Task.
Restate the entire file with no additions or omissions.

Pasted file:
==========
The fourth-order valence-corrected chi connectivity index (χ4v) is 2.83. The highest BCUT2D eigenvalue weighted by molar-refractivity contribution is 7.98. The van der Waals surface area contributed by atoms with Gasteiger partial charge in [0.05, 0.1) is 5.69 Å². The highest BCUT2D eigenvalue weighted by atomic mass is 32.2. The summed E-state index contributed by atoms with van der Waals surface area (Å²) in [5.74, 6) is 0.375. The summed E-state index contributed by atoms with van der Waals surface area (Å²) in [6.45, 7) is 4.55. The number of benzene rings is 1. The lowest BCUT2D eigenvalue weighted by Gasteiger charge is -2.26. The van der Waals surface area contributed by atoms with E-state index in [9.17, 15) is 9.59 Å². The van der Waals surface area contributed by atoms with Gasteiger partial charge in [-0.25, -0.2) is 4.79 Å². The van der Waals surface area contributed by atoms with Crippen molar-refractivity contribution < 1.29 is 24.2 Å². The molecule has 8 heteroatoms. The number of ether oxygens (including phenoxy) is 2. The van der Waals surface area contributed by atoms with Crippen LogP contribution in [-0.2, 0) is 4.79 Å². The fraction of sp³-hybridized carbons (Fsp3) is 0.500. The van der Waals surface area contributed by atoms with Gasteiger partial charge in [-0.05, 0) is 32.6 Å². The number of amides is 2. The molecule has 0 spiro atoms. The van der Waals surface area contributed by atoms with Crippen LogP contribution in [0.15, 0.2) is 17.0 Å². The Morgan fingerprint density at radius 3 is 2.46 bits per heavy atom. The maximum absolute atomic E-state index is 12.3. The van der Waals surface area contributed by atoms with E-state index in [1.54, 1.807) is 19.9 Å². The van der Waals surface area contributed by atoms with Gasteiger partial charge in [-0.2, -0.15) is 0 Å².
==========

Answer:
The fourth-order valence-corrected chi connectivity index (χ4v) is 2.83. The highest BCUT2D eigenvalue weighted by molar-refractivity contribution is 7.98. The van der Waals surface area contributed by atoms with Gasteiger partial charge in [0.05, 0.1) is 5.69 Å². The highest BCUT2D eigenvalue weighted by atomic mass is 32.2. The summed E-state index contributed by atoms with van der Waals surface area (Å²) in [5.74, 6) is 0.375. The summed E-state index contributed by atoms with van der Waals surface area (Å²) in [6.45, 7) is 4.55. The number of benzene rings is 1. The lowest BCUT2D eigenvalue weighted by Gasteiger charge is -2.26. The van der Waals surface area contributed by atoms with E-state index in [9.17, 15) is 9.59 Å². The van der Waals surface area contributed by atoms with Gasteiger partial charge in [-0.25, -0.2) is 4.79 Å². The van der Waals surface area contributed by atoms with Crippen molar-refractivity contribution < 1.29 is 24.2 Å². The molecule has 8 heteroatoms. The number of ether oxygens (including phenoxy) is 2. The van der Waals surface area contributed by atoms with Crippen LogP contribution in [-0.2, 0) is 4.79 Å². The fraction of sp³-hybridized carbons (Fsp3) is 0.500. The van der Waals surface area contributed by atoms with Gasteiger partial charge in [-0.05, 0) is 32.6 Å². The number of amides is 2. The molecule has 0 spiro atoms. The van der Waals surface area contributed by atoms with Crippen LogP contribution in [0.15, 0.2) is 17.0 Å². The Morgan fingerprint density at radius 3 is 2.46 bits per heavy atom. The maximum absolute atomic E-state index is 12.3. The van der Waals surface area contributed by atoms with E-state index in [1.54, 1.807) is 19.9 Å². The van der Waals surface area contributed by atoms with Gasteiger partial charge in [-0.2, -0.15) is 0 Å².